Using %DEC to Convert Character to Numeric

Q. In your December 2004 article, “10 Cool Things About RPG IV,” I could not get the %XLATE(‘$*,’:’ ‘:Amount) line to work. Testing the %XLATE with constant fields and stepping through it, I found the $ would be replaced by a space, but the asterisk and comma were left in. The only way it would work was to do three %Xlate functions – removing only one of the characters at a time. Did I do something wrong?

Learn more about %Dec and other ILE RPG functions in the “ILE RPG in Easy Bytes” series,” one of several online self-study courses available at

A. There was a printing error in that tip. The second %XLATE argument must have as many substitution characters as the search (first) argument specifies. So, there should have been three blanks in the second argument, to match the ‘$*,’ in the first argument.

Here’s a corrected and expanded version of the tip:

At Version 5 Release 2, the %DEC function converts a string expression to a packed decimal number, with a specified precision:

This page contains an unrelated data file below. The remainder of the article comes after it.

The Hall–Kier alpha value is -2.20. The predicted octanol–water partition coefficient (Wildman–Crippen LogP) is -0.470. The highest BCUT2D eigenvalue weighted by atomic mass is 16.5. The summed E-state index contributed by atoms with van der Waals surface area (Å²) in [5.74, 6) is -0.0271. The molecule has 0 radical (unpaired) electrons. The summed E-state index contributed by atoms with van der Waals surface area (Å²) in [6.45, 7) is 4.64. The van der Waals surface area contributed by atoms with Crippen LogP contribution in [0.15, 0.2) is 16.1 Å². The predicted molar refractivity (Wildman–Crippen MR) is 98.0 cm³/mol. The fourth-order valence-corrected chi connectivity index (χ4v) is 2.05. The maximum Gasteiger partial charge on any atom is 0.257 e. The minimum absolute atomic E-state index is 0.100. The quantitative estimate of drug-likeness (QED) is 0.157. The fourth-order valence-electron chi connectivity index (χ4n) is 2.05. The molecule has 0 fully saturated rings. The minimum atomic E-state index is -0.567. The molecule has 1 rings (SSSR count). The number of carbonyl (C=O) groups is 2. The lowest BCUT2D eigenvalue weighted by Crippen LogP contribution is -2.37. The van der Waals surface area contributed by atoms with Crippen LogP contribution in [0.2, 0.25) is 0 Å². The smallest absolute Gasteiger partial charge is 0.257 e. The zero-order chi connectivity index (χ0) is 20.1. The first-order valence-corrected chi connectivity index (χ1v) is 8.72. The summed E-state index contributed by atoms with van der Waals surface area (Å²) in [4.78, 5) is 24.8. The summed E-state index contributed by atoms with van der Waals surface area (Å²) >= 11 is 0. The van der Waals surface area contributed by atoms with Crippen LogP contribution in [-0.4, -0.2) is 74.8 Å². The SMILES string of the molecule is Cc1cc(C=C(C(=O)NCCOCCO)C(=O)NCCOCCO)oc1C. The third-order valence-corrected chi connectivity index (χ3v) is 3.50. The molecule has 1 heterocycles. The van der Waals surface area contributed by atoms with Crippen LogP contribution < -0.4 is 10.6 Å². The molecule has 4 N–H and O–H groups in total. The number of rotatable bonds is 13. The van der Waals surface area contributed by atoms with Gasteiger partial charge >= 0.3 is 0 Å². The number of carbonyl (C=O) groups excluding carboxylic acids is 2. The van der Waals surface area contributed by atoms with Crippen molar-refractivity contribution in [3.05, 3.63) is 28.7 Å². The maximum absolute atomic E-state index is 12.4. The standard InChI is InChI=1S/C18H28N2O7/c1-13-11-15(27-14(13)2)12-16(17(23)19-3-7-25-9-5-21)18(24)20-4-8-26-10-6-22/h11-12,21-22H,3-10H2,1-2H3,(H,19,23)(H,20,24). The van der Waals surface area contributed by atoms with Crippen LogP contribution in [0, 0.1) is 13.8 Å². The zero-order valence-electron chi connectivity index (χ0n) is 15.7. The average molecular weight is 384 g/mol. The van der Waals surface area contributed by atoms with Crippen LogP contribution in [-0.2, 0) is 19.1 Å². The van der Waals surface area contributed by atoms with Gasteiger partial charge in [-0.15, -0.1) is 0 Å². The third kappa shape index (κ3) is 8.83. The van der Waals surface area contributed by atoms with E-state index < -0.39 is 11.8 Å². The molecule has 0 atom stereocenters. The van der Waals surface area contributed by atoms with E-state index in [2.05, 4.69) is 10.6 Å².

Previous releases allowed you to use only numeric expressions with %DEC. When you use the %DEC function to convert a string, the second and third parameters are required.

If the character field Amount has a value of ‘00123.45’ you could convert it to a packed decimal number by coding


If the string value includes non-numeric characters (other than a decimal character), you can include the %XLATE function to translate those characters to blanks. For example, if Amount has a value of ‘$***12,345.67 ‘ you could code

%DEC( %XLATE('$*,':'   ':Amount) : 7 : 2 )

to first convert the currency symbol, asterisks, and commas to blanks. The %DEC function doesn’t mind the embedded blanks, so your program would get a seven digit packed return value of 12345.67 .

If the %DEC function encounters an invalid numeric value, it will return a status code of 105, which you can easily capture:

  Result = %DEC(%XLATE('$*,':'   ':Amount):7:2);
  Result = 0;

To round the numeric result, use %DECH. The %INT and %INTH functions also accept string arguments, returning integer values.